J. Lopez hoping to catch a break

Behind plate for 132 games last season, Oriole looking for breather now and then

February 27, 2005|By Roch Kubatko | Roch Kubatko,SUN STAFF

FORT LAUDERDALE, Fla. - He stood beside Rafael Palmeiro on the right side of the infield, the mitt on Javy Lopez's left hand looking so different from the model he wears when crouching behind home plate.

Lopez scooped up a grounder and waited for the next ball to come, sometimes directly at his feet, other times toward the line. And so an experiment had begun. An All-Star catcher with the Atlanta Braves, Lopez was playing the part of backup first baseman in the Orioles' spring training camp.

The position is mostly new to Lopez, who moved to first on occasion during the winter league season. But the Orioles are looking for ways to keep him fresher, his body often wracked with pain last year from a workload that grew heavy as the temperature soared.

Lopez caught 132 games last year, 125 as a starter. He played in 83 of 85 in the first half, his only breaks coming on consecutive days with a strained oblique muscle. He missed 10 games after the break, three because of back spasms and one because of a stiff neck.

Privately, some members of the organization wondered whether Lopez's ailments - especially in the neck - were more in his head, drastic measures to get a breather. Lopez, in his first season with the Orioles, said he would have played if physically able, but he also hoped for a lighter schedule in 2005.

"It was more in the summertime when it was really hot," he said. "Your whole body needs rest because of the heat. And playing a day game after a night game was hard."

Manager Lee Mazzilli hasn't set a catching limit for Lopez this season, but it's likely that his breaks behind the plate will put him in the designated hitter's role, or on the bench, more often than first base. With Jay Gibbons moving to first from right field, and Rafael Palmeiro and B.J. Surhoff more experienced at the position, the need to shift Lopez isn't quite as pronounced - though he would provide a right-handed bat.

"I don't know how many games Javy's going to catch," Mazzilli said. "And I don't know how much time he's going to get at first base because of what we have over there with Raffy, Gibby and B.J. We'll have to see how it plays out.

"It also depends on how much we DH him. With our lineup now, we have a little more of a luxury to sit him at times. You figure he [started] about 120 games last year. You don't know, when you get a year older, how your legs are sometimes. But it'll be maybe in that ballpark."

The Orioles' shopping list this winter included a backup catcher, but Geronimo Gil, the primary starter in 2003, is the favorite almost by default.

He didn't rejoin the team last year until rosters expanded in September. Last spring, Gil threw a tantrum in the clubhouse and attempted to talk his way onto the disabled list when the Orioles reassigned him to the minor league camp and kept Keith Osik as the reserve behind Lopez. Osik didn't pan out, and replacements Robert Machado and Ken Huckaby weren't much better. None of them remain in the organization.

Meanwhile, Gil batted .281 in 12 games with the Orioles after his recall, hitting safely in seven of eight starts, and threw out three of six runners attempting to steal. He was the only backup among the four with a batting average higher than .170.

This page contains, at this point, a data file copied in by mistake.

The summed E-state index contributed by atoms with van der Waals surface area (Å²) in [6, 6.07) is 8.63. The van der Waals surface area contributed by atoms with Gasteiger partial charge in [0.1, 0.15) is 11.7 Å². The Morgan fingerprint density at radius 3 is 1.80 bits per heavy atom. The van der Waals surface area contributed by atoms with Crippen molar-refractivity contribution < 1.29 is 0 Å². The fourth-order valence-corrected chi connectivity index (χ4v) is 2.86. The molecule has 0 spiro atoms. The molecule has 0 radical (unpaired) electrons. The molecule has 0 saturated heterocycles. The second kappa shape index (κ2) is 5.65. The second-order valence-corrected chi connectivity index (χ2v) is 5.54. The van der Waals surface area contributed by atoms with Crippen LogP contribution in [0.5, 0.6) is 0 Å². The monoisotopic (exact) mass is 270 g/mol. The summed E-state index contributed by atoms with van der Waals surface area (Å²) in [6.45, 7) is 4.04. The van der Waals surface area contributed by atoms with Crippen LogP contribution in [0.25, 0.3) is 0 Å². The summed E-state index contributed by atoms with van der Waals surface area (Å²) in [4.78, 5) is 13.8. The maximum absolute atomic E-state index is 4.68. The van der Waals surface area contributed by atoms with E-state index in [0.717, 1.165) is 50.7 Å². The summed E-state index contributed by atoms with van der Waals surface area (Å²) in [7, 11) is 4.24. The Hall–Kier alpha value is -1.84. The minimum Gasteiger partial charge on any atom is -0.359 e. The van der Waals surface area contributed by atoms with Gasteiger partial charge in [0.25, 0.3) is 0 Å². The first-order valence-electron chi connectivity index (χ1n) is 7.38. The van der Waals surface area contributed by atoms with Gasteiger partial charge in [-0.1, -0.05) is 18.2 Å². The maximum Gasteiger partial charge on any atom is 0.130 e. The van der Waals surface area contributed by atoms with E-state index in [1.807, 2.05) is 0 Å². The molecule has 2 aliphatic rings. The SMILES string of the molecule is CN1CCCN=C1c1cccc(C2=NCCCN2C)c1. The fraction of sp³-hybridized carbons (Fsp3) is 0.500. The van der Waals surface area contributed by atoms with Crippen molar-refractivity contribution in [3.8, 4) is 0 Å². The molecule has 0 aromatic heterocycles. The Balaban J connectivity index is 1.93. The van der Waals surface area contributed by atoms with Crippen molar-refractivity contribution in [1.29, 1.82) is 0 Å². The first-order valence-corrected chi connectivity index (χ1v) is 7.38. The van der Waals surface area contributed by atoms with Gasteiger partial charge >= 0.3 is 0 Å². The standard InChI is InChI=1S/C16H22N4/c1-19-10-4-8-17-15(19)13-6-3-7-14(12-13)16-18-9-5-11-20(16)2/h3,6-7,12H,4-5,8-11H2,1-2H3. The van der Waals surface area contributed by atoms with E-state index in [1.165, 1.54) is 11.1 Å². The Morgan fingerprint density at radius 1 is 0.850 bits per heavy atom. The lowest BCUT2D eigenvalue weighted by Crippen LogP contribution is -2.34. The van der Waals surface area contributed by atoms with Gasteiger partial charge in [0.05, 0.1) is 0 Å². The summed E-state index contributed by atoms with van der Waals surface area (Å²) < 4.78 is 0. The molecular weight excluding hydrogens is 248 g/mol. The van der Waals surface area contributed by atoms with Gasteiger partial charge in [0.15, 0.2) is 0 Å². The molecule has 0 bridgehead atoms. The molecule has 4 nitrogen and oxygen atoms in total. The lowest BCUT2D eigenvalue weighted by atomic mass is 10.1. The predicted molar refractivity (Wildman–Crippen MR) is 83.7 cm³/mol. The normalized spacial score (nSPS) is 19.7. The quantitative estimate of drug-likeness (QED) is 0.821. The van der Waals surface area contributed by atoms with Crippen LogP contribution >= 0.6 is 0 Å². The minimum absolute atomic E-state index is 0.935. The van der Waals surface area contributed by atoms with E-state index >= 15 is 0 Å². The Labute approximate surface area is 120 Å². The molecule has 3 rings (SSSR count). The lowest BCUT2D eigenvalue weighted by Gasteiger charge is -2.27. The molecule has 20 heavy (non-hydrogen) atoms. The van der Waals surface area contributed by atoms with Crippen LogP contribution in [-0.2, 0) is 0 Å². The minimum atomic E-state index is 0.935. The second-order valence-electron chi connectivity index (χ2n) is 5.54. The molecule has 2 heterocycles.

"I'm ready for anything," said Gil. "I just want to play. I'm working hard every day to make the team."

Being sent down proved a blessing for Gil, who later hit .327 with seven homers in the Mexican Winter League, though he didn't see it that way when smashing a trash can with his bat upon receiving the news.

"The first day was difficult because everybody wants to play, but one week later I was playing every day," he said. "I felt better because they gave me the opportunity to play. I had a good season. And it was good for me because when you play every day, you're asked to do something different."

Gil's primary competition comes from veteran Sal Fasano, 33, who signed a minor league contract. He hasn't played in the majors since appearing in two games with the Anaheim Angels in 2002. Fasano spent last summer with Triple-A Columbus in the New York Yankees' system.

"These guys contacted me in early December and that's the earliest I've signed since probably 2000," he said. "It was a really nice opportunity to get a job. The negotiations lasted about two minutes. Here's their offer. OK, let's go. We didn't fight too much about that.

"I understand Javy is the man. The backup catcher is a role where you really need to understand what your job is. For a guy in his 20s, it's harder. When a guy is starting to get in his 30s, it becomes a little easier to do. You just hope they're looking for experience, people who can handle pitchers and hit a few balls here and there."

Eli Whiteside, the top catching prospect in the organization, probably will begin the season at Triple-A Ottawa or Double-A Bowie because the club wants him to play every day. Brandon Marsters and Keith McDonald, who signed minor league deals, also are in camp.

"They all seem to be very good throwers," said first base coach Rick Dempsey, who works with the catchers. "We've got a nice little competition for that spot, and it's going to be fun to watch."

It'll be pure joy for Lopez if he can reduce the wear and tear on his body this summer.

"Being off one day a week would be perfect, just to keep me fresh," he said. "Or [skip] one guy out of the rotation and I could DH or play first base. Whatever they want me to do."

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